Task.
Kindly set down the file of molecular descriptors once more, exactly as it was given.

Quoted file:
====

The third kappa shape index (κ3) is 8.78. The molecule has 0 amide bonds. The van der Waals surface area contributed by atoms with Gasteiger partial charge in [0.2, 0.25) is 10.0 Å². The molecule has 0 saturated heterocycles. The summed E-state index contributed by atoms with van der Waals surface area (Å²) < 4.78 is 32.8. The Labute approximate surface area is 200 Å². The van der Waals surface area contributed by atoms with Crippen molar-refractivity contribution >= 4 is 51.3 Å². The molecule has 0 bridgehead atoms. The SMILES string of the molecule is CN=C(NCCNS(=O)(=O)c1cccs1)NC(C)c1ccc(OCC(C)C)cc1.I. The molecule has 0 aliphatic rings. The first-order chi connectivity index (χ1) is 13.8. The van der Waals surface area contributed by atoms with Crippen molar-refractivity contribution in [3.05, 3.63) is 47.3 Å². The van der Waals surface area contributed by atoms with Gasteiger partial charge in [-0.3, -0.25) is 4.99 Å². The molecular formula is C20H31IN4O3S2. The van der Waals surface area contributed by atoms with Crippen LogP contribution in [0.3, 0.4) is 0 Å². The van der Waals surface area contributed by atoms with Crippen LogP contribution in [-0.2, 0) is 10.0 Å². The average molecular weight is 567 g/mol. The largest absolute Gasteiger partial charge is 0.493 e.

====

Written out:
The third kappa shape index (κ3) is 8.78. The molecule has 0 amide bonds. The van der Waals surface area contributed by atoms with Gasteiger partial charge in [0.2, 0.25) is 10.0 Å². The molecule has 0 saturated heterocycles. The summed E-state index contributed by atoms with van der Waals surface area (Å²) < 4.78 is 32.8. The Labute approximate surface area is 200 Å². The van der Waals surface area contributed by atoms with Crippen molar-refractivity contribution >= 4 is 51.3 Å². The molecule has 0 bridgehead atoms. The SMILES string of the molecule is CN=C(NCCNS(=O)(=O)c1cccs1)NC(C)c1ccc(OCC(C)C)cc1.I. The molecule has 0 aliphatic rings. The first-order chi connectivity index (χ1) is 13.8. The van der Waals surface area contributed by atoms with Crippen molar-refractivity contribution in [3.05, 3.63) is 47.3 Å². The van der Waals surface area contributed by atoms with Gasteiger partial charge in [-0.3, -0.25) is 4.99 Å². The molecular formula is C20H31IN4O3S2. The van der Waals surface area contributed by atoms with Crippen LogP contribution in [0.3, 0.4) is 0 Å². The van der Waals surface area contributed by atoms with Crippen LogP contribution in [-0.2, 0) is 10.0 Å². The average molecular weight is 567 g/mol. The largest absolute Gasteiger partial charge is 0.493 e.